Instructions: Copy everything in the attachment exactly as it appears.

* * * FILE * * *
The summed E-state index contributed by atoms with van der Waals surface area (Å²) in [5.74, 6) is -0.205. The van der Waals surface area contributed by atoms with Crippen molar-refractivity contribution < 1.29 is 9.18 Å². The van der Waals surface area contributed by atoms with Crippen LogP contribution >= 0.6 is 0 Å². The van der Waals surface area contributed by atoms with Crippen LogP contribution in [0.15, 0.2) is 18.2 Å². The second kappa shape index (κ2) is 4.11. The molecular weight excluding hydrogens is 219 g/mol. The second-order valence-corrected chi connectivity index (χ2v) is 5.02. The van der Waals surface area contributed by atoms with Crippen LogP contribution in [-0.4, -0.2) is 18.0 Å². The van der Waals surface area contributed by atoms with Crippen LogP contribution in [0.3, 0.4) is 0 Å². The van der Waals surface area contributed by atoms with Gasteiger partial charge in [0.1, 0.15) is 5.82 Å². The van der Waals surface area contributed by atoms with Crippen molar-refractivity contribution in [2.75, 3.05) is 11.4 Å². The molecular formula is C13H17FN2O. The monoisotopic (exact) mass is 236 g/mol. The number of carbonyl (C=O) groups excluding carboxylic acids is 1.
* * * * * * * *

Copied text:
The summed E-state index contributed by atoms with van der Waals surface area (Å²) in [5.74, 6) is -0.205. The van der Waals surface area contributed by atoms with Crippen molar-refractivity contribution < 1.29 is 9.18 Å². The van der Waals surface area contributed by atoms with Crippen LogP contribution >= 0.6 is 0 Å². The van der Waals surface area contributed by atoms with Crippen LogP contribution in [0.15, 0.2) is 18.2 Å². The second kappa shape index (κ2) is 4.11. The molecular weight excluding hydrogens is 219 g/mol. The second-order valence-corrected chi connectivity index (χ2v) is 5.02. The van der Waals surface area contributed by atoms with Crippen LogP contribution in [-0.4, -0.2) is 18.0 Å². The van der Waals surface area contributed by atoms with Crippen LogP contribution in [0.3, 0.4) is 0 Å². The van der Waals surface area contributed by atoms with Gasteiger partial charge in [0.1, 0.15) is 5.82 Å². The van der Waals surface area contributed by atoms with Crippen molar-refractivity contribution in [2.75, 3.05) is 11.4 Å². The molecular formula is C13H17FN2O. The monoisotopic (exact) mass is 236 g/mol. The number of carbonyl (C=O) groups excluding carboxylic acids is 1.